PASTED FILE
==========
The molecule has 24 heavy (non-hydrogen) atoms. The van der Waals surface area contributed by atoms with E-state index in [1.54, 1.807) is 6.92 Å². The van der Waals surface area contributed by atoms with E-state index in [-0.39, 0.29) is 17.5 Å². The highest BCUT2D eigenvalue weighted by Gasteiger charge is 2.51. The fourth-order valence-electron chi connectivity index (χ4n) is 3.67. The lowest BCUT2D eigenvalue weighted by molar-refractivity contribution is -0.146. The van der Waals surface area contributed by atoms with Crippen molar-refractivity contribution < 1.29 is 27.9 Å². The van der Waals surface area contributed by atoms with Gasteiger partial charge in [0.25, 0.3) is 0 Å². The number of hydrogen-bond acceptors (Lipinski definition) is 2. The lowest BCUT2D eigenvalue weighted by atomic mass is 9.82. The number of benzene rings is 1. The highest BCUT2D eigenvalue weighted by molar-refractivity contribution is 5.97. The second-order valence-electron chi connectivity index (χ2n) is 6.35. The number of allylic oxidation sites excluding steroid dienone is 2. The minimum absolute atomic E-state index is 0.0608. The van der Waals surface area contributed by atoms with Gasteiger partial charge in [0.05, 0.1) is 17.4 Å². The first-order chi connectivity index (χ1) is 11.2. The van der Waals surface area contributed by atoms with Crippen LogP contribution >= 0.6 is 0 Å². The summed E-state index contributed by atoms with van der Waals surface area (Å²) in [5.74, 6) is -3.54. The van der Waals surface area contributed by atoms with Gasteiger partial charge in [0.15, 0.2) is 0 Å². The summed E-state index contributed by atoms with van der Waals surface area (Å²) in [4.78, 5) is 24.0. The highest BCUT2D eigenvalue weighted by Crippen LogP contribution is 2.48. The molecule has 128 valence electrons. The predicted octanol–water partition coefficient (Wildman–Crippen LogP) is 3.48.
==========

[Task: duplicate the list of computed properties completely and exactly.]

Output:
The molecule has 24 heavy (non-hydrogen) atoms. The van der Waals surface area contributed by atoms with E-state index in [1.54, 1.807) is 6.92 Å². The van der Waals surface area contributed by atoms with E-state index in [-0.39, 0.29) is 17.5 Å². The highest BCUT2D eigenvalue weighted by Gasteiger charge is 2.51. The fourth-order valence-electron chi connectivity index (χ4n) is 3.67. The lowest BCUT2D eigenvalue weighted by molar-refractivity contribution is -0.146. The van der Waals surface area contributed by atoms with Crippen molar-refractivity contribution < 1.29 is 27.9 Å². The van der Waals surface area contributed by atoms with Gasteiger partial charge in [0.25, 0.3) is 0 Å². The number of hydrogen-bond acceptors (Lipinski definition) is 2. The lowest BCUT2D eigenvalue weighted by atomic mass is 9.82. The number of benzene rings is 1. The highest BCUT2D eigenvalue weighted by molar-refractivity contribution is 5.97. The second-order valence-electron chi connectivity index (χ2n) is 6.35. The number of allylic oxidation sites excluding steroid dienone is 2. The minimum absolute atomic E-state index is 0.0608. The van der Waals surface area contributed by atoms with Gasteiger partial charge in [0.05, 0.1) is 17.4 Å². The first-order chi connectivity index (χ1) is 11.2. The van der Waals surface area contributed by atoms with Crippen LogP contribution >= 0.6 is 0 Å². The summed E-state index contributed by atoms with van der Waals surface area (Å²) in [5.74, 6) is -3.54. The van der Waals surface area contributed by atoms with Gasteiger partial charge in [0.15, 0.2) is 0 Å². The summed E-state index contributed by atoms with van der Waals surface area (Å²) in [4.78, 5) is 24.0. The highest BCUT2D eigenvalue weighted by Crippen LogP contribution is 2.48. The molecule has 128 valence electrons. The predicted octanol–water partition coefficient (Wildman–Crippen LogP) is 3.48.